This exhibition focuses on the interaction of political and aesthetic movements in Germany from the 1910s to the early 1920s, and the influence such movements had on the artistic development of Hans Richter (1888–1976); it complements Hans Richter: Encounters, on view in the Resnick Pavilion, 5 May – 2 September 2013.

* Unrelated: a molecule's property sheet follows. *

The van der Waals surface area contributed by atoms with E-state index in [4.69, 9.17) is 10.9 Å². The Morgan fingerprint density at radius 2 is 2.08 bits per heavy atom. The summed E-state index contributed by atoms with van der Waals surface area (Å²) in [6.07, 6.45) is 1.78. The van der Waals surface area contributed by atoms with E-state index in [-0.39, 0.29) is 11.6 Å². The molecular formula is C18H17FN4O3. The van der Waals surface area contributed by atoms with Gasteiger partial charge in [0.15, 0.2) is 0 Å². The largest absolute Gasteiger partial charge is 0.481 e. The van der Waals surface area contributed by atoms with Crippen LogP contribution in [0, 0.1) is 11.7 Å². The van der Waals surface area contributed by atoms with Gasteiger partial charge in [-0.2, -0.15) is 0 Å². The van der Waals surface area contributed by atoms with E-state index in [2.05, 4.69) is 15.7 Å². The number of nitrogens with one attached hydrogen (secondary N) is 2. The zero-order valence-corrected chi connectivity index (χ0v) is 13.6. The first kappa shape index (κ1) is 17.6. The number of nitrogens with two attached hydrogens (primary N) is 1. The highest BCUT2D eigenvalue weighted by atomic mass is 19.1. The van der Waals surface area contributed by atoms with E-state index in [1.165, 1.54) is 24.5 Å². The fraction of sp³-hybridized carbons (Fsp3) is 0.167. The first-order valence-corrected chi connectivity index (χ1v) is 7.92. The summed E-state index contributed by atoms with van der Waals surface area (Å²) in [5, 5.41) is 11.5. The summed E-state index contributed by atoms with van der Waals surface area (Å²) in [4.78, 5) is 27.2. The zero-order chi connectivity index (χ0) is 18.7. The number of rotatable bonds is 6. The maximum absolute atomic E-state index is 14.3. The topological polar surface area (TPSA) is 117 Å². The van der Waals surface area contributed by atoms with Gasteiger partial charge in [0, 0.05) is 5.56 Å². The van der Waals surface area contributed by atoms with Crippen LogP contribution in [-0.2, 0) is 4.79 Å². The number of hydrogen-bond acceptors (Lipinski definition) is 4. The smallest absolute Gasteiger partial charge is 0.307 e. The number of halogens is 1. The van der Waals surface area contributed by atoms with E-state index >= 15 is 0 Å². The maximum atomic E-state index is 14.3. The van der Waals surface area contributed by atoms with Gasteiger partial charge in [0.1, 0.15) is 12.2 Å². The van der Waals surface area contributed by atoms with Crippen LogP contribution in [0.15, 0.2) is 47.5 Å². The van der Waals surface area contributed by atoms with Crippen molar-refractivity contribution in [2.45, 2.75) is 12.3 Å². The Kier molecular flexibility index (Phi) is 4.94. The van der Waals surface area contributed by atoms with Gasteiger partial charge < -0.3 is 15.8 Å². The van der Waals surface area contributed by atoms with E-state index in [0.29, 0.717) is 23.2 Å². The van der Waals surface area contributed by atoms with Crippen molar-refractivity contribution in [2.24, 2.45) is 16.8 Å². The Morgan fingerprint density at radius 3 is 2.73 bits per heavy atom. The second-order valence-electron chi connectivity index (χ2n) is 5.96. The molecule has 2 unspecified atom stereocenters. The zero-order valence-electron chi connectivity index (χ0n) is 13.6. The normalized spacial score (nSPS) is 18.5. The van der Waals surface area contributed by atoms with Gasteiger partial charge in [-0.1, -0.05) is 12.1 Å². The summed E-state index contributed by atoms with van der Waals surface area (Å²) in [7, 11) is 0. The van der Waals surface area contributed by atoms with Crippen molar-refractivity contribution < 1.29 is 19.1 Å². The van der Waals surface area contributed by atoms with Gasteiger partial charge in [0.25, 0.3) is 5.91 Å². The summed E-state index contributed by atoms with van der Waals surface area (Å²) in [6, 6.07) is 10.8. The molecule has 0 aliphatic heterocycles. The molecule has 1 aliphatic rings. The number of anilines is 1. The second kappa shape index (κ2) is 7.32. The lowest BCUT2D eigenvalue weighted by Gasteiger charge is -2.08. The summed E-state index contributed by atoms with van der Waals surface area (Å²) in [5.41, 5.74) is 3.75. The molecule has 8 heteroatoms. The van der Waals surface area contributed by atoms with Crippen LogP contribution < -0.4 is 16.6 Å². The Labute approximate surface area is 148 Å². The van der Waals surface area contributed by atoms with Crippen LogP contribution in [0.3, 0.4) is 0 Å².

The works of Paul Cézanne, Franz Marc, Wassily Kandinsky, and Oskar Kokoschka exposed the young Hans Richter to the full range of contemporary art from Expressionism to abstraction. Gallerists, writers, and editors of influential cultural and political magazines introduced new artistic movements such as Futurism and Cubism to the German art world and promoted the work of aspiring artists, including Richter. World War I put a stop to this cultural activity and exchange. The exhibition also explores how Richter and many of his fellow artists became politically involved during and after the war, and how they consequently expressed in their work a yearning for a new social order, presaged by new forms of art.